A Community Responds

Bobby Fong most enjoyed hearing the life stories of students, alumni and community members. If they were fortunate, Bobby, a powerful storyteller himself,would share with them stories of his childhood in Oakland’s Chinatown. As a son of Chinese immigrants, he recalled asking his second grade teacher to explain the game of baseball. As the story goes, the teacher told Bobby that if he wanted to understand American life, he needed to learn about the sport. He did so with a passion.

President Bobby Fong

Many of the recollections of Bobby Fong, who died of a heart attack early Sept. 8, highlight his interest in connecting with others, his humor, his leadership, his integrity and that trademark passion for baseball.

Alan Novak, chair of the Ursinus Board of Trustees, shared with Bobby a love of baseball. But he was most impressed by Bobby’s ability to lead with quiet confidence.

“Bobby was such a humble man,” says Novak, “and one of uncharacteristic strength and spirituality. He was a strong leader in quiet way, very thoughtful, but he had a self-assurance that was unshakeable. He certainly was the right fit for Ursinus and was so proud of what the college is accomplishing.”

During his rare down time in Collegeville, Bobby ran into a local newspaper editor at a baseball card show. The editor was invited to the Fong home to see Bobby’s collection. He soon learned how Bobby and his sister used to buy milk and baseball cards, and how baseball was an equalizer in the greater society. Bobby regularly went to these shows with an alumnus. It was one of the myriad times Bobby found common ground with Ursinus alumni and enjoy their company.  They enjoyed his just as much.

Executive Vice President for Academic Affairs Terry Winegar notes that students also made connections with Bobby. “The moment I remember that best reflects the Bobby Fong that I knew was when I met with first-year faculty and asked about their classes,” said Winegar. “One of them told the story of asking students if they had memories of Bobby and every student in the class relayed a personal experience with him. It was in this way that I think of Bobby as remaining a teacher throughout his career as an academic administrator.”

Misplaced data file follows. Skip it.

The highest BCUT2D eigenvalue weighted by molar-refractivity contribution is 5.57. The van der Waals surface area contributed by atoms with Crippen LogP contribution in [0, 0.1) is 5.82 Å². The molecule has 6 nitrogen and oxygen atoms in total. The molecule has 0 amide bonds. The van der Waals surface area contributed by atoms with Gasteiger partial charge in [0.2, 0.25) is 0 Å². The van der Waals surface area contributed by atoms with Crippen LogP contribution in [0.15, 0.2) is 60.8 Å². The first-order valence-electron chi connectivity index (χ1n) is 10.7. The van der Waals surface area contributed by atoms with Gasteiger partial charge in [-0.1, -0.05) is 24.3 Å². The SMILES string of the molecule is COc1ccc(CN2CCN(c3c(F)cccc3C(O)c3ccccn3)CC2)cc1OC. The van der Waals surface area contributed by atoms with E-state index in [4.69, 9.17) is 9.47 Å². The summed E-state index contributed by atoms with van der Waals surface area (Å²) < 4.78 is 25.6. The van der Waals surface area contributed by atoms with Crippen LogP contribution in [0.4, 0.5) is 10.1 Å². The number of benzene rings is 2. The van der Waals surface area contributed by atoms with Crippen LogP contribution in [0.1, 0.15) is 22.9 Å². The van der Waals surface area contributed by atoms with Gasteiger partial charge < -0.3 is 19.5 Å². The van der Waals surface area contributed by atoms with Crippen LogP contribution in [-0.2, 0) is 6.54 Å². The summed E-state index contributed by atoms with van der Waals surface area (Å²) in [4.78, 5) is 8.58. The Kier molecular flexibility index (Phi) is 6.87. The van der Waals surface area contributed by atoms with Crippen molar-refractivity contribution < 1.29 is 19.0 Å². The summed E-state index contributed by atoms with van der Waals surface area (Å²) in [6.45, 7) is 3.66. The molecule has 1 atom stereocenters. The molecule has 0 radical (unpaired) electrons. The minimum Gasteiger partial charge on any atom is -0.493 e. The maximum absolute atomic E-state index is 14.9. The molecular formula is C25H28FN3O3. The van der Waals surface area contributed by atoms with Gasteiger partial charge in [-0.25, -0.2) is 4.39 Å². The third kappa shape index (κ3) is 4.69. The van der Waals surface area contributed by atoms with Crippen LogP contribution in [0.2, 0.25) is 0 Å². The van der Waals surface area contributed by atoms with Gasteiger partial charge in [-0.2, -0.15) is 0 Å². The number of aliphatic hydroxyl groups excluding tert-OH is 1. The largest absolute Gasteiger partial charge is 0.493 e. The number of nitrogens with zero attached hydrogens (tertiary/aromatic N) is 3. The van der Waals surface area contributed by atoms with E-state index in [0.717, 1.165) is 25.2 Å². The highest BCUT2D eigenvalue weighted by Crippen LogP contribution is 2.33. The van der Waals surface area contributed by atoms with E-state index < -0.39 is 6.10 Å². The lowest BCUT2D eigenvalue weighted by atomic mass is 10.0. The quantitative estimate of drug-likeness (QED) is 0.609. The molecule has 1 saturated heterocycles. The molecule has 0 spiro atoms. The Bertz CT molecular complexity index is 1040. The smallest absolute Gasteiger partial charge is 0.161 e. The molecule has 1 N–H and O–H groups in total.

Winegar says he admired the way Bobby, even as an administrator, stayed true to his academic roots. “What I valued most about Bobby Fong as a college president was that he never stopped being an academic. He approached each situation as a scholar, asking probing questions and expecting cogent and enlightening answers, and as a teacher, imparting his experience and wisdom in a way that offered, but did not require that you accept. Bobby Fong was an unflinching advocate for liberal education. He believed that a liberal arts education in a residential learning community was the best preparation for a life time of learning, citizenship and service.”

Alison Byerly, President of Lafayette College, said she was impressed by his deep humanity.

BOBBYFONG WALKING“As a fellow liberal arts college president, and the daughter of a former Ursinus College faculty member, I was deeply saddened to learn of Dr. Fong’s passing. Having met him several times and followed his career with interest, I was impressed by the combination of intellectualism and deep humanity he brought to his understanding of undergraduate education,” she has posted on the Ursinus web site.

Bobby was a good listener, said Associate Professor of Biology Rebecca Lyczak.  She will remember Bobby for his thoughtful approach to every issue, she said. “It was always clear that Bobby respected each member of the faculty and staff, and was willing to consider each person’s point of view,” said Lyczak. “He was a president who truly listened, who fostered an environment of trust and understanding.”

Bobby recognized individual and collective strengths of the faculty, she said, and fostered their work as teachers and scholars. “Bobby clearly articulated the liberal arts mission of Ursinus, and challenged us all to do our best work to realize that mission for our students,” said Lyczak. “He was approachable and kind.”

With Bobby’s passing, the college has has lost a friend and a champion for education, said Biology Professor Becky Kohn. “As college president he influenced the lives of students, faculty members, staff members and administrators,” she said. “He believed in our ability to make a difference in this world, just as he did so himself.”

Bobby worked side by side with faculty to provide the best possible education for students, Kohn said. “While I expected to continue working with him and learning from him for years to come, I am grateful for the time he spent with us at Ursinus. As we continue our work, we will be informed by the friendship and kindness Bobby showed to all of us.”